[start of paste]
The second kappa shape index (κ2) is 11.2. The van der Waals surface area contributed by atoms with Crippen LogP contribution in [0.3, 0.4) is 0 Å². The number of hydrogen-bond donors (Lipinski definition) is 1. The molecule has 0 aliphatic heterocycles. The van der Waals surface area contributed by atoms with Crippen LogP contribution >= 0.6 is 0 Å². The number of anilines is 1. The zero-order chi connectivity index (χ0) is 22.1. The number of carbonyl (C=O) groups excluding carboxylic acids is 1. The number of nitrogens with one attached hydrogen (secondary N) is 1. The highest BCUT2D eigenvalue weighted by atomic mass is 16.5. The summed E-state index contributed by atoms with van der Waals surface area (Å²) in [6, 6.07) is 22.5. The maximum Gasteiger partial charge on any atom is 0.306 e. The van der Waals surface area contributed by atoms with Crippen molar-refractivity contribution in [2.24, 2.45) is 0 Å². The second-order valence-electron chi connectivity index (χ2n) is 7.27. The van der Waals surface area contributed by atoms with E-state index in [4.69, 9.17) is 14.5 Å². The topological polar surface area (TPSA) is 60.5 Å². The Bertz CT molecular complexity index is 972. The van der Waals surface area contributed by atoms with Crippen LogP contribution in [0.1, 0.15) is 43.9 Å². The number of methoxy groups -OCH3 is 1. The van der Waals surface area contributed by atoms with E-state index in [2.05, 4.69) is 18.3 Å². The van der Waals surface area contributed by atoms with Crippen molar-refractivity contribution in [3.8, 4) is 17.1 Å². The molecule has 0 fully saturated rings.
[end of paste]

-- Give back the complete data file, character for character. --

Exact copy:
The second kappa shape index (κ2) is 11.2. The van der Waals surface area contributed by atoms with Crippen LogP contribution in [0.3, 0.4) is 0 Å². The number of hydrogen-bond donors (Lipinski definition) is 1. The molecule has 0 aliphatic heterocycles. The van der Waals surface area contributed by atoms with Crippen LogP contribution >= 0.6 is 0 Å². The number of anilines is 1. The zero-order chi connectivity index (χ0) is 22.1. The number of carbonyl (C=O) groups excluding carboxylic acids is 1. The number of nitrogens with one attached hydrogen (secondary N) is 1. The highest BCUT2D eigenvalue weighted by atomic mass is 16.5. The summed E-state index contributed by atoms with van der Waals surface area (Å²) in [6, 6.07) is 22.5. The maximum Gasteiger partial charge on any atom is 0.306 e. The van der Waals surface area contributed by atoms with Crippen molar-refractivity contribution in [2.24, 2.45) is 0 Å². The second-order valence-electron chi connectivity index (χ2n) is 7.27. The van der Waals surface area contributed by atoms with E-state index in [4.69, 9.17) is 14.5 Å². The topological polar surface area (TPSA) is 60.5 Å². The Bertz CT molecular complexity index is 972. The van der Waals surface area contributed by atoms with Crippen LogP contribution in [0.1, 0.15) is 43.9 Å². The number of methoxy groups -OCH3 is 1. The van der Waals surface area contributed by atoms with E-state index in [2.05, 4.69) is 18.3 Å². The van der Waals surface area contributed by atoms with Crippen molar-refractivity contribution in [3.8, 4) is 17.1 Å². The molecule has 0 fully saturated rings.